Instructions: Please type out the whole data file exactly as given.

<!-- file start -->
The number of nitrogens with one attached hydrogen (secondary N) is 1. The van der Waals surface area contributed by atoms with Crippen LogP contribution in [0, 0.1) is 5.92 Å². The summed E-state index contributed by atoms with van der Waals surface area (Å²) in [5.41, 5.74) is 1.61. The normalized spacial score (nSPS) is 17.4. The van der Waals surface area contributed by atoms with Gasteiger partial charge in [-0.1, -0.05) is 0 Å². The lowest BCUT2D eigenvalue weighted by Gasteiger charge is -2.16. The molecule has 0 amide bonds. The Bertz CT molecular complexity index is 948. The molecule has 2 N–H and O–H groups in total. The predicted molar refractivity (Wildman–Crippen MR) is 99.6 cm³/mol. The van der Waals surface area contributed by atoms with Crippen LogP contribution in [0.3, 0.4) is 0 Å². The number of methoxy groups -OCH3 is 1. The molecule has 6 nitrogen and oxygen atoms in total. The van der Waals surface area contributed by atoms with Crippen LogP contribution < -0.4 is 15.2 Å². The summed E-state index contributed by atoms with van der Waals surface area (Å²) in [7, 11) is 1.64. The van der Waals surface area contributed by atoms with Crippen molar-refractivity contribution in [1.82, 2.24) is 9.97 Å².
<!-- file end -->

The number of nitrogens with one attached hydrogen (secondary N) is 1. The van der Waals surface area contributed by atoms with Crippen LogP contribution in [0, 0.1) is 5.92 Å². The summed E-state index contributed by atoms with van der Waals surface area (Å²) in [5.41, 5.74) is 1.61. The normalized spacial score (nSPS) is 17.4. The van der Waals surface area contributed by atoms with Gasteiger partial charge in [-0.1, -0.05) is 0 Å². The lowest BCUT2D eigenvalue weighted by Gasteiger charge is -2.16. The molecule has 0 amide bonds. The Bertz CT molecular complexity index is 948. The molecule has 2 N–H and O–H groups in total. The predicted molar refractivity (Wildman–Crippen MR) is 99.6 cm³/mol. The van der Waals surface area contributed by atoms with Crippen LogP contribution in [0.3, 0.4) is 0 Å². The number of methoxy groups -OCH3 is 1. The molecule has 6 nitrogen and oxygen atoms in total. The van der Waals surface area contributed by atoms with Crippen LogP contribution < -0.4 is 15.2 Å². The summed E-state index contributed by atoms with van der Waals surface area (Å²) in [7, 11) is 1.64. The van der Waals surface area contributed by atoms with Crippen molar-refractivity contribution in [1.82, 2.24) is 9.97 Å².